is a protocol in which, given a fresh message m' ∈ {0,1}^{N}, $\mathcal{Y}$ asks for the virtual addresses of all data that are stored on $\mathcal{CL}$ and are close to m', with respect to the Completeness(λ_{ min }) and Soundness(λ_{ max }) criteria (cf. Section Security requirements). This outputs a set of virtual addresses, noted Φ(m'), where $\mathcal{Y}$ can reach the corresponding messages.${Retrieve}_{,\mathcal{CL}}\left(m\prime ,sk\right)$
Completeness and Soundness criteria for the parameters λ_{ min }, λ_{ max } represent the fact that a stored message will be actually retrieved if m' is at an edit distance less than λ_{ min } and that no message at a distance greater than λ_{ max } from m' will be returned (with a given non negligible probability). We emphasize that the definition above is focused on the searching problem (which is the tough task here): the algorithms' outputs are the virtual addresses where the retriever $\mathcal{Y}$ can retrieve the messages. The messages are possibly stored encrypted via a second encryption scheme.
An important difference compared to [3] is that we do not rely on fuzzy keyword sets, we want to ensure a given tolerance (materialized by λ_{ min }, λ_{ max }). By avoiding wildcards and grams, we do not make any prior assumption on the location of the errors.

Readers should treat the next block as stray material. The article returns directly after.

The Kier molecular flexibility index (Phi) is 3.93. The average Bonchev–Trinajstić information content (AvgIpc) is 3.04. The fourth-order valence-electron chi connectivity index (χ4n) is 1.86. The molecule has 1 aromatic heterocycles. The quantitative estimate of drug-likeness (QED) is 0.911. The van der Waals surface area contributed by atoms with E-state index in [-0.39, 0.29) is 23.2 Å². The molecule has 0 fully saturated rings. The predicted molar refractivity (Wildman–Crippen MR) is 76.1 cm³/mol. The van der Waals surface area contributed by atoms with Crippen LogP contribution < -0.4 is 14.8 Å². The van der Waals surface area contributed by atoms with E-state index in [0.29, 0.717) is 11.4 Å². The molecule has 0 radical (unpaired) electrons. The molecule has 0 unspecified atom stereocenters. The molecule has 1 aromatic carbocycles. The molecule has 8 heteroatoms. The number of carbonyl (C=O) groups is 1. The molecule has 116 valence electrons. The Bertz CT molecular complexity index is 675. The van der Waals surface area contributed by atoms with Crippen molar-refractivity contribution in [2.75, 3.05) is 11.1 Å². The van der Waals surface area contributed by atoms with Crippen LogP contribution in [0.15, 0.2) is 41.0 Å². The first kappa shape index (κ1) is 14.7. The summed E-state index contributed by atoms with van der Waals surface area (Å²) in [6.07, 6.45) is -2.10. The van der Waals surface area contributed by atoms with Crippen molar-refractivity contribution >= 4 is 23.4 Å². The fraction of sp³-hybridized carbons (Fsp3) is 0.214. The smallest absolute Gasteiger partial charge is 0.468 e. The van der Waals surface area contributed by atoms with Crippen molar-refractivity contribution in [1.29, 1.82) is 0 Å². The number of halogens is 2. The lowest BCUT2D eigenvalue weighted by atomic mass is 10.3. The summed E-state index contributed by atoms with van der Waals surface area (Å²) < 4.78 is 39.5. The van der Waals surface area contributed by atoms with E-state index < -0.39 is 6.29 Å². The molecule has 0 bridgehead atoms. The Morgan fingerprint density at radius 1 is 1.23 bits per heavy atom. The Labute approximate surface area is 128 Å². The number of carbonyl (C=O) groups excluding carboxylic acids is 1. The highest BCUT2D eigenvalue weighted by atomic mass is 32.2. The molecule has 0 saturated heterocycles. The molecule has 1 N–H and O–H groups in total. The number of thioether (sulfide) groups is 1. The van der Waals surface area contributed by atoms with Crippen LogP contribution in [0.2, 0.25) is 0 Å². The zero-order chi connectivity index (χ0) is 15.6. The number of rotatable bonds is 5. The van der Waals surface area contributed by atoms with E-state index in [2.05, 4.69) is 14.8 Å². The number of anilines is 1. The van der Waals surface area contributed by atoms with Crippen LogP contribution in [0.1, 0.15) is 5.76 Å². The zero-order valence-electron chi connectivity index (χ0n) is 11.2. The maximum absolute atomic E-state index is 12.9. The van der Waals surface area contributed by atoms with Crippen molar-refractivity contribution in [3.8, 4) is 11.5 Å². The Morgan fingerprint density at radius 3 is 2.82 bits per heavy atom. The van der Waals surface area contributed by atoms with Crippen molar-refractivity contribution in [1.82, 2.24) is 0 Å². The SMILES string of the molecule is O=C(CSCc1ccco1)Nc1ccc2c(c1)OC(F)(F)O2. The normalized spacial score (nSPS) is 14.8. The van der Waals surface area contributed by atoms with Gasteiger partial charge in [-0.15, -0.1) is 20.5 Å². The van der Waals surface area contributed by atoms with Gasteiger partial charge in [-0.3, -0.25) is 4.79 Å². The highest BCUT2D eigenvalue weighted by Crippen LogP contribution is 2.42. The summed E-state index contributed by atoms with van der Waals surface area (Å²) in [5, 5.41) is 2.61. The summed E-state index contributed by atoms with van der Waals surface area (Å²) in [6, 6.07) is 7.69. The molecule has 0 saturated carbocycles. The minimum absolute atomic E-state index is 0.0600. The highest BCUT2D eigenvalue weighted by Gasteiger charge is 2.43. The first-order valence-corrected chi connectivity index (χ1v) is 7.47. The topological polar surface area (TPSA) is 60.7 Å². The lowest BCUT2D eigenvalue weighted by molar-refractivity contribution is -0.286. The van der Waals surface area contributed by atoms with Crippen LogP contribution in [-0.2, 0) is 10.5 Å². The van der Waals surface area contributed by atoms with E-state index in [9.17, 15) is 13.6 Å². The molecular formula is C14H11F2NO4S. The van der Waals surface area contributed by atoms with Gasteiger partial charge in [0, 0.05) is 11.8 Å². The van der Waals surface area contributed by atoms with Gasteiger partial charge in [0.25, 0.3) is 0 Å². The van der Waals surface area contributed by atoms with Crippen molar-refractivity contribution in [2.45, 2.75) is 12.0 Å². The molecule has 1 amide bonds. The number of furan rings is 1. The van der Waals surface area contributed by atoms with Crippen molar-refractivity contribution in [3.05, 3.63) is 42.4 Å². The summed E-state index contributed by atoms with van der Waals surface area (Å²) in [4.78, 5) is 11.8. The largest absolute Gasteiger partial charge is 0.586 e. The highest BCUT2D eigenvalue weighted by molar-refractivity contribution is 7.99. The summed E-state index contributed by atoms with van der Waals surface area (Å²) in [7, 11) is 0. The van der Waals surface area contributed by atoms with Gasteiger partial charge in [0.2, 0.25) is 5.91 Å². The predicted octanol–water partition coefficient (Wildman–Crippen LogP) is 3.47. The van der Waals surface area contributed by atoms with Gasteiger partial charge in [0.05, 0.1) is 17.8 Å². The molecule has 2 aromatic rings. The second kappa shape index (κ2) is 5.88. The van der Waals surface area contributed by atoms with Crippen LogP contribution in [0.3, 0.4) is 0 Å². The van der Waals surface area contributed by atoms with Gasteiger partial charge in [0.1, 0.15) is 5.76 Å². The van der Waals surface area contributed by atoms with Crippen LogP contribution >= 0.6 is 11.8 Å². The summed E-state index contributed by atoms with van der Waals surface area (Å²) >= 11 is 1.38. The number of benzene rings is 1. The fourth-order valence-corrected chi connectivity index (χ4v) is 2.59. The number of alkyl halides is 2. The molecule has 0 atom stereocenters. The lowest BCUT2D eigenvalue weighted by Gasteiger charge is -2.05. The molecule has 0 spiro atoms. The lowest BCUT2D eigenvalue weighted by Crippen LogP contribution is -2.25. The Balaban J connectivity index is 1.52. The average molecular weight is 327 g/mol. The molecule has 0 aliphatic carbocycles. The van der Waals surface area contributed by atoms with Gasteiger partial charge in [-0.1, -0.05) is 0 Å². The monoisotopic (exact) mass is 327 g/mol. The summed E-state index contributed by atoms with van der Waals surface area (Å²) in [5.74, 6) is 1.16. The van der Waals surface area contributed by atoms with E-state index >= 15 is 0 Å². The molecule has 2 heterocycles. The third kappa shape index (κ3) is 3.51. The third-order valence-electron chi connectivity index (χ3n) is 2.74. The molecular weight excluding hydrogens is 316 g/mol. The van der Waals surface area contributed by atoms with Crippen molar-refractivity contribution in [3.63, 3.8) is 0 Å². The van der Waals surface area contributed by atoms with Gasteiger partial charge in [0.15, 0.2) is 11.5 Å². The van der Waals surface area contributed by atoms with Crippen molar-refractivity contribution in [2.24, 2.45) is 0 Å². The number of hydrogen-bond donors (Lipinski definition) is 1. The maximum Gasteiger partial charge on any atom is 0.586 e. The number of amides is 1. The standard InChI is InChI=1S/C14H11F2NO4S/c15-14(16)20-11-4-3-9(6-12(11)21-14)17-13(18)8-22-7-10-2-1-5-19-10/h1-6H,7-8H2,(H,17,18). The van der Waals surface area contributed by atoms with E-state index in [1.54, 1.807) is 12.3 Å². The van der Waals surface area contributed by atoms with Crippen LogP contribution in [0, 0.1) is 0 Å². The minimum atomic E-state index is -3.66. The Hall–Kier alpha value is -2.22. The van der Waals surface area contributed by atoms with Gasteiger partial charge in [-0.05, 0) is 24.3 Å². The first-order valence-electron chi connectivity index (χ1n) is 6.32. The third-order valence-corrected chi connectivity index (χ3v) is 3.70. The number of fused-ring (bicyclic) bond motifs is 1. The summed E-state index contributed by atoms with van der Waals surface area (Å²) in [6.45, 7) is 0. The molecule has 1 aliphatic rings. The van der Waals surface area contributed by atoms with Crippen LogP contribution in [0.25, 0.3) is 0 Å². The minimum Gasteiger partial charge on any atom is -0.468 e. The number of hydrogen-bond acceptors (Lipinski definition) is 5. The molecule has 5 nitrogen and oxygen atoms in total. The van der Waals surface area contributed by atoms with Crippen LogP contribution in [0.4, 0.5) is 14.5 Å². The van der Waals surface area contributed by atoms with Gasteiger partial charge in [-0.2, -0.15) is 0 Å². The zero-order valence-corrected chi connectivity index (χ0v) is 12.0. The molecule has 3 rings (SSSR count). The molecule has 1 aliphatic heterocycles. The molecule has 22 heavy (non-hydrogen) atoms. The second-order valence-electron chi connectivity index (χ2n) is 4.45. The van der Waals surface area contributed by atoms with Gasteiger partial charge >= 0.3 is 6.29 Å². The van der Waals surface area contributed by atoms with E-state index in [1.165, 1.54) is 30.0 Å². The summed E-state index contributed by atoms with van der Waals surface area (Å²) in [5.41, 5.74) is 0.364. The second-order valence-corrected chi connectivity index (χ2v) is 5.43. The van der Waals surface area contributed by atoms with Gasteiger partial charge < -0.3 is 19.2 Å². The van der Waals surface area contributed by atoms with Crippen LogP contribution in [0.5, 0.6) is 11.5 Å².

Security requirements
We first recall the completeness and soundness criteria that formalized the condition for the scheme and the Cloud to actually return the correct answer.
 1.The scheme is said to be complete, up to a probability 1  ϵ_{1} if$\underset{m\prime}{Pr}\left[\exists i,\phantom{\rule{2.22198pt}{0ex}}ed\left(m\prime ,{m}_{i}\right)\le {\lambda}_{min}\&\phi \left({m}_{i}\right)\notin \Phi \left(m\prime \right)\right]\le {\mathit{\u03f5}}_{1}$
 2.The scheme is said to be sound, up to a probability 1  ϵ_{2} if$\underset{m\prime}{Pr}\left[\exists i,\phantom{\rule{2.22198pt}{0ex}}d\left(m\prime ,{m}_{i}\right)>{\lambda}_{max}\&\phi \left({m}_{i}\right)\in \Phi \left(m\prime \right)\right]$
is bounded by ϵ_{2} (i.e. that a false positive happens only with a small probability).
We now give the definition of the security properties that the scheme needs to fulfill to ensure that the data stored in the Cloud are kept confidential and that privacy of queries is ensured.
The advantage of the adversary is $\leftPr\right.\left[e\prime =e\right]\frac{1}{2}\left.\right.$
This experiment corresponds to a first phase where the adversary receives Send requests that he chose himself. Then $\mathcal{A}$ selects a pair (m_{0},m_{1}) of messages and the challenger $\mathcal{C}$ chooses randomly one of the two messages to be stored in the Cloud. At the end, after a polynomial number of other Send requests, the adversary tries to guess which one of m_{0} or m_{1} has been sent. When the advantage of the adversary is negligible, we can assume that the data stored in the Cloud remains private.
The next condition focuses on retrieve queries. We want to ensure that the Cloud does not learn information on the retrieve queries, i.e. neither on the input message m', nor on the close retrieved messages.
The advantage of the adversary is $\leftPr\right.\left[e\prime =e\right]\frac{1}{2}\left.\right.$